They call it a shell game
But my Uncle Jack told me it was called Thimblerig.
Take out three shells and a pea – an old soldier’s trick.
It’s depicted as a gamble, but really, when the wager’s for money, it’s a confidence trick
used to perpetrate fraud.
In slang, confident slang I might add, the swindle is referred to as a short-con because it’s quick and easy to pull off.
Place three shells on the table and before a word is said, mystery has run away. Is it gambling? Is it a con? or simply a sleight-of-hand?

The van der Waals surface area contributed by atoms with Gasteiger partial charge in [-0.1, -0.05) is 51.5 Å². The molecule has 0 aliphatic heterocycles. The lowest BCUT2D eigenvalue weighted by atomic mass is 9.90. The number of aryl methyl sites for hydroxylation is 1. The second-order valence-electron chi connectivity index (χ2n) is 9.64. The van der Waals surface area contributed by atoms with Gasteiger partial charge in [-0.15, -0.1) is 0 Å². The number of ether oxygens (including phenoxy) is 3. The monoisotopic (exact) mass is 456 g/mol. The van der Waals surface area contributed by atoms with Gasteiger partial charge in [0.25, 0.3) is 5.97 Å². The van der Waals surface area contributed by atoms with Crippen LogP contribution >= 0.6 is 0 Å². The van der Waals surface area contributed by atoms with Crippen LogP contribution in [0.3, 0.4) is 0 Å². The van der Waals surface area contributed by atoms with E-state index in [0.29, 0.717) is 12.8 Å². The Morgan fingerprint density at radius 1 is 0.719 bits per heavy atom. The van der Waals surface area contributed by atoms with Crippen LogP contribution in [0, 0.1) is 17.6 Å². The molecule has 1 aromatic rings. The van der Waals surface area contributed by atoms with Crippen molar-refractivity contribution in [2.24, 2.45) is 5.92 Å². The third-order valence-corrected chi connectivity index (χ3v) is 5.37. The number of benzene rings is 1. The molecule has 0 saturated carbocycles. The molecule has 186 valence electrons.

In reality, the shells weren’t from the sea. They were walnut shells.
Nor is the poet a scholar. Rather she is from industry, skilled not in the way of words but the way of commerce.
It could be said that with practice, walnut shells become as good as the real thing.
It’s National Poetry Month. Read and write poetry.